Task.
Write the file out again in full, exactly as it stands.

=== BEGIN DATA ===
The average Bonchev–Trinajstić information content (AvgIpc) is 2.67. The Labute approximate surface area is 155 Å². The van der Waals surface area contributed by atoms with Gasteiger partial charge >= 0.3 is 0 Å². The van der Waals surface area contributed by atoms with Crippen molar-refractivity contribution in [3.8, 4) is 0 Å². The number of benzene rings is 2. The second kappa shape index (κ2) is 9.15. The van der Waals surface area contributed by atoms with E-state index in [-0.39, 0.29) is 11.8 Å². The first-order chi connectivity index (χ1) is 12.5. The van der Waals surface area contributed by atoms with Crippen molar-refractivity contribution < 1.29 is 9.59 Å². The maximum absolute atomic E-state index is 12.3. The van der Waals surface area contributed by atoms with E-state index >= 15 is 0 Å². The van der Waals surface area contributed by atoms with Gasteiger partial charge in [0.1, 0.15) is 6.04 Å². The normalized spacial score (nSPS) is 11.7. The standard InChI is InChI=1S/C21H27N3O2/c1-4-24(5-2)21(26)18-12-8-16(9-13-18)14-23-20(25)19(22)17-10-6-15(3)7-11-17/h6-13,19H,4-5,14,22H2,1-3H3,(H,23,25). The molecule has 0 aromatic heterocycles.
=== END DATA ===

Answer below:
The average Bonchev–Trinajstić information content (AvgIpc) is 2.67. The Labute approximate surface area is 155 Å². The van der Waals surface area contributed by atoms with Gasteiger partial charge >= 0.3 is 0 Å². The van der Waals surface area contributed by atoms with Crippen molar-refractivity contribution in [3.8, 4) is 0 Å². The number of benzene rings is 2. The second kappa shape index (κ2) is 9.15. The van der Waals surface area contributed by atoms with E-state index in [-0.39, 0.29) is 11.8 Å². The first-order chi connectivity index (χ1) is 12.5. The van der Waals surface area contributed by atoms with Crippen molar-refractivity contribution < 1.29 is 9.59 Å². The maximum absolute atomic E-state index is 12.3. The van der Waals surface area contributed by atoms with E-state index >= 15 is 0 Å². The van der Waals surface area contributed by atoms with Gasteiger partial charge in [0.1, 0.15) is 6.04 Å². The normalized spacial score (nSPS) is 11.7. The standard InChI is InChI=1S/C21H27N3O2/c1-4-24(5-2)21(26)18-12-8-16(9-13-18)14-23-20(25)19(22)17-10-6-15(3)7-11-17/h6-13,19H,4-5,14,22H2,1-3H3,(H,23,25). The molecule has 0 aromatic heterocycles.